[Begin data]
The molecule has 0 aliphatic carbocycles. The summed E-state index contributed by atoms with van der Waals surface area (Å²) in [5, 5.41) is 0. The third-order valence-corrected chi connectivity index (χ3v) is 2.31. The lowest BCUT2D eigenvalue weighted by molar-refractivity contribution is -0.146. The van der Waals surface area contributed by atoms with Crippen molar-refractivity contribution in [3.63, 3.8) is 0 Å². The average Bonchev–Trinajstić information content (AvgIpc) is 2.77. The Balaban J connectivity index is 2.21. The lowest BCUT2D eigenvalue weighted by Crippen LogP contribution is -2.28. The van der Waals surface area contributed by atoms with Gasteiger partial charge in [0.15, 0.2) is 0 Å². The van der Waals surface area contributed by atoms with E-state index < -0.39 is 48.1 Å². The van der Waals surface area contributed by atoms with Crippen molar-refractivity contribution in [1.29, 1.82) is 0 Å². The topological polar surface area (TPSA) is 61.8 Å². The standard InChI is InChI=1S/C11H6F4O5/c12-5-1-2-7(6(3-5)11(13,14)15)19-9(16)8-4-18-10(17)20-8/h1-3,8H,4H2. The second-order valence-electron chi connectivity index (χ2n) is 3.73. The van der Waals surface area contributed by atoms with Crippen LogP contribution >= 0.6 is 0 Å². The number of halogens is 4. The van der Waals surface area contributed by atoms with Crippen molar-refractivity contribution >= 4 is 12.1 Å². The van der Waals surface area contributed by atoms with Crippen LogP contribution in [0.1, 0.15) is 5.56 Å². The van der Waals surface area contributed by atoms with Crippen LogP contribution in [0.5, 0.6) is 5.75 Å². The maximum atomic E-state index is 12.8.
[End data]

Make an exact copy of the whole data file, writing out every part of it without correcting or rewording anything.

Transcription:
The molecule has 0 aliphatic carbocycles. The summed E-state index contributed by atoms with van der Waals surface area (Å²) in [5, 5.41) is 0. The third-order valence-corrected chi connectivity index (χ3v) is 2.31. The lowest BCUT2D eigenvalue weighted by molar-refractivity contribution is -0.146. The van der Waals surface area contributed by atoms with Crippen molar-refractivity contribution in [3.63, 3.8) is 0 Å². The average Bonchev–Trinajstić information content (AvgIpc) is 2.77. The Balaban J connectivity index is 2.21. The lowest BCUT2D eigenvalue weighted by Crippen LogP contribution is -2.28. The van der Waals surface area contributed by atoms with Gasteiger partial charge in [0.15, 0.2) is 0 Å². The van der Waals surface area contributed by atoms with E-state index < -0.39 is 48.1 Å². The van der Waals surface area contributed by atoms with Crippen molar-refractivity contribution in [1.29, 1.82) is 0 Å². The topological polar surface area (TPSA) is 61.8 Å². The standard InChI is InChI=1S/C11H6F4O5/c12-5-1-2-7(6(3-5)11(13,14)15)19-9(16)8-4-18-10(17)20-8/h1-3,8H,4H2. The second-order valence-electron chi connectivity index (χ2n) is 3.73. The van der Waals surface area contributed by atoms with Crippen LogP contribution >= 0.6 is 0 Å². The number of halogens is 4. The van der Waals surface area contributed by atoms with Crippen molar-refractivity contribution >= 4 is 12.1 Å². The van der Waals surface area contributed by atoms with Crippen LogP contribution in [0.1, 0.15) is 5.56 Å². The van der Waals surface area contributed by atoms with Crippen LogP contribution in [0.5, 0.6) is 5.75 Å². The maximum atomic E-state index is 12.8.